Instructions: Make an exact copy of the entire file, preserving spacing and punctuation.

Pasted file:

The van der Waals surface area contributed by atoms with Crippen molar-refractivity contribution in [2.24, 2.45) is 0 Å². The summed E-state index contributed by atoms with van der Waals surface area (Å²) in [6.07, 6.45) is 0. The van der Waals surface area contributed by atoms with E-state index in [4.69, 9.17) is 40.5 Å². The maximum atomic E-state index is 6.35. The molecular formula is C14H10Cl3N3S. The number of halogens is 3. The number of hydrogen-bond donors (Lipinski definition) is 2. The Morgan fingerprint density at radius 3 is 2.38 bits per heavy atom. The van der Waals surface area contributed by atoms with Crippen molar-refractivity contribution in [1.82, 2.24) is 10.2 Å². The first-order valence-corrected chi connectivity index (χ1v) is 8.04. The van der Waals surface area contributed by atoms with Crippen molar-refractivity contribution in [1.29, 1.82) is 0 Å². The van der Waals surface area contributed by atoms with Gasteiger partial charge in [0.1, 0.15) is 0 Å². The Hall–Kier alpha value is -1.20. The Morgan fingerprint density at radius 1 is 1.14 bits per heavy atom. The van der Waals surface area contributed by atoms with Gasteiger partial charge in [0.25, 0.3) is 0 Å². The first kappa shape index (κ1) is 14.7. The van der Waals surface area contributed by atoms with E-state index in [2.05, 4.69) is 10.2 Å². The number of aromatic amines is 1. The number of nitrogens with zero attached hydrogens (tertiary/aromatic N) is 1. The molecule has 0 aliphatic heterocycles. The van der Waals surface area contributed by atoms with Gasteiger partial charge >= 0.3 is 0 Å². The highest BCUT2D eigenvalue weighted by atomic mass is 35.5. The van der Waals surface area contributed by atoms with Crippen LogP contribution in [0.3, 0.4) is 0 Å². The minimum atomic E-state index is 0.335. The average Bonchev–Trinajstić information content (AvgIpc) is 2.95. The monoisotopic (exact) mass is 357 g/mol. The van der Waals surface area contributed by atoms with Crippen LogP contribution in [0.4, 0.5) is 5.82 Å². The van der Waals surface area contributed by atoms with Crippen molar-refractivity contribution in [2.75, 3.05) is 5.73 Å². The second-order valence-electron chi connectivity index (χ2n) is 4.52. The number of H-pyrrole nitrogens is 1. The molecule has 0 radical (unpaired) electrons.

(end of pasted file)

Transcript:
The van der Waals surface area contributed by atoms with Crippen molar-refractivity contribution in [2.24, 2.45) is 0 Å². The summed E-state index contributed by atoms with van der Waals surface area (Å²) in [6.07, 6.45) is 0. The van der Waals surface area contributed by atoms with E-state index in [4.69, 9.17) is 40.5 Å². The maximum atomic E-state index is 6.35. The molecular formula is C14H10Cl3N3S. The number of halogens is 3. The number of hydrogen-bond donors (Lipinski definition) is 2. The Morgan fingerprint density at radius 3 is 2.38 bits per heavy atom. The van der Waals surface area contributed by atoms with Crippen molar-refractivity contribution in [1.82, 2.24) is 10.2 Å². The first-order valence-corrected chi connectivity index (χ1v) is 8.04. The van der Waals surface area contributed by atoms with Crippen molar-refractivity contribution in [1.29, 1.82) is 0 Å². The van der Waals surface area contributed by atoms with Gasteiger partial charge in [0.1, 0.15) is 0 Å². The Hall–Kier alpha value is -1.20. The Morgan fingerprint density at radius 1 is 1.14 bits per heavy atom. The van der Waals surface area contributed by atoms with Gasteiger partial charge in [0.25, 0.3) is 0 Å². The first kappa shape index (κ1) is 14.7. The van der Waals surface area contributed by atoms with E-state index in [2.05, 4.69) is 10.2 Å². The number of aromatic amines is 1. The number of nitrogens with zero attached hydrogens (tertiary/aromatic N) is 1. The molecule has 0 aliphatic heterocycles. The van der Waals surface area contributed by atoms with Gasteiger partial charge >= 0.3 is 0 Å². The highest BCUT2D eigenvalue weighted by atomic mass is 35.5. The van der Waals surface area contributed by atoms with Crippen LogP contribution in [0.3, 0.4) is 0 Å². The minimum atomic E-state index is 0.335. The average Bonchev–Trinajstić information content (AvgIpc) is 2.95. The monoisotopic (exact) mass is 357 g/mol. The van der Waals surface area contributed by atoms with Crippen LogP contribution in [0.4, 0.5) is 5.82 Å². The van der Waals surface area contributed by atoms with Crippen molar-refractivity contribution in [2.75, 3.05) is 5.73 Å². The second-order valence-electron chi connectivity index (χ2n) is 4.52. The number of H-pyrrole nitrogens is 1. The molecule has 0 radical (unpaired) electrons.